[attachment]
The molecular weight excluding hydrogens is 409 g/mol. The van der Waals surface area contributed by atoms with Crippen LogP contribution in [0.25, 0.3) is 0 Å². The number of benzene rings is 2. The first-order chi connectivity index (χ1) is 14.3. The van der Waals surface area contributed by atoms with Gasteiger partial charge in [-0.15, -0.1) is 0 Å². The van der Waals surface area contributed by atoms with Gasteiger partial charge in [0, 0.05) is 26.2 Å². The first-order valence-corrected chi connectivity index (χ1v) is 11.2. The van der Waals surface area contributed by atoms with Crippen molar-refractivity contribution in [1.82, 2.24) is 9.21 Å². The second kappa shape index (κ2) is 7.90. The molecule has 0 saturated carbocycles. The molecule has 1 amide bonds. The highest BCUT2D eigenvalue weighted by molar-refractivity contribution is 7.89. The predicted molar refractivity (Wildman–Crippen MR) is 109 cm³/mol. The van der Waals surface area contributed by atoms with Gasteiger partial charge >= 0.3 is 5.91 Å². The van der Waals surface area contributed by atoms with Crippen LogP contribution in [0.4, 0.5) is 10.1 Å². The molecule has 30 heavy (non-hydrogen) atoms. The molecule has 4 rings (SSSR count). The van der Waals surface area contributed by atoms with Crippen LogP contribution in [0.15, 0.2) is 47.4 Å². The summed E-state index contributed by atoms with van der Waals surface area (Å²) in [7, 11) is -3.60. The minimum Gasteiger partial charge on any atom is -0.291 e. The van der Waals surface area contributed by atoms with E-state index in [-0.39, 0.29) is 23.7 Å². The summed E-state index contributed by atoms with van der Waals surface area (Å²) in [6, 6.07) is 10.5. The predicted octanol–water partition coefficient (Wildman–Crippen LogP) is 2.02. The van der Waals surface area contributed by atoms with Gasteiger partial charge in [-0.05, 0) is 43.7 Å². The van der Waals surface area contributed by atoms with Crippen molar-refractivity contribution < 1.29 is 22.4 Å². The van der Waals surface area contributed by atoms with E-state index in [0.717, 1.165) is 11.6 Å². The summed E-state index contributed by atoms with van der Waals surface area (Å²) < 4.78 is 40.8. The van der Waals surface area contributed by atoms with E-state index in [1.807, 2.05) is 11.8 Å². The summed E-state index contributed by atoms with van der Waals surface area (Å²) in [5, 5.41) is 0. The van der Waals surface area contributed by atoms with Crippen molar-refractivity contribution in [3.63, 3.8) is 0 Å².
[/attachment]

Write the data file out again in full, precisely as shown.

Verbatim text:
The molecular weight excluding hydrogens is 409 g/mol. The van der Waals surface area contributed by atoms with Crippen LogP contribution in [0.25, 0.3) is 0 Å². The number of benzene rings is 2. The first-order chi connectivity index (χ1) is 14.3. The van der Waals surface area contributed by atoms with Gasteiger partial charge in [-0.15, -0.1) is 0 Å². The van der Waals surface area contributed by atoms with Gasteiger partial charge in [0, 0.05) is 26.2 Å². The first-order valence-corrected chi connectivity index (χ1v) is 11.2. The van der Waals surface area contributed by atoms with Crippen molar-refractivity contribution in [1.82, 2.24) is 9.21 Å². The second kappa shape index (κ2) is 7.90. The molecule has 0 saturated carbocycles. The molecule has 1 amide bonds. The highest BCUT2D eigenvalue weighted by molar-refractivity contribution is 7.89. The predicted molar refractivity (Wildman–Crippen MR) is 109 cm³/mol. The van der Waals surface area contributed by atoms with Gasteiger partial charge >= 0.3 is 5.91 Å². The van der Waals surface area contributed by atoms with Crippen LogP contribution in [0.4, 0.5) is 10.1 Å². The molecule has 30 heavy (non-hydrogen) atoms. The molecule has 4 rings (SSSR count). The van der Waals surface area contributed by atoms with Crippen LogP contribution in [0.15, 0.2) is 47.4 Å². The summed E-state index contributed by atoms with van der Waals surface area (Å²) in [7, 11) is -3.60. The minimum Gasteiger partial charge on any atom is -0.291 e. The van der Waals surface area contributed by atoms with E-state index in [-0.39, 0.29) is 23.7 Å². The summed E-state index contributed by atoms with van der Waals surface area (Å²) in [6, 6.07) is 10.5. The predicted octanol–water partition coefficient (Wildman–Crippen LogP) is 2.02. The van der Waals surface area contributed by atoms with Gasteiger partial charge in [-0.05, 0) is 43.7 Å². The van der Waals surface area contributed by atoms with Crippen molar-refractivity contribution < 1.29 is 22.4 Å². The van der Waals surface area contributed by atoms with E-state index in [0.717, 1.165) is 11.6 Å². The summed E-state index contributed by atoms with van der Waals surface area (Å²) < 4.78 is 40.8. The van der Waals surface area contributed by atoms with E-state index in [1.807, 2.05) is 11.8 Å². The summed E-state index contributed by atoms with van der Waals surface area (Å²) in [5, 5.41) is 0. The van der Waals surface area contributed by atoms with Crippen molar-refractivity contribution in [3.63, 3.8) is 0 Å².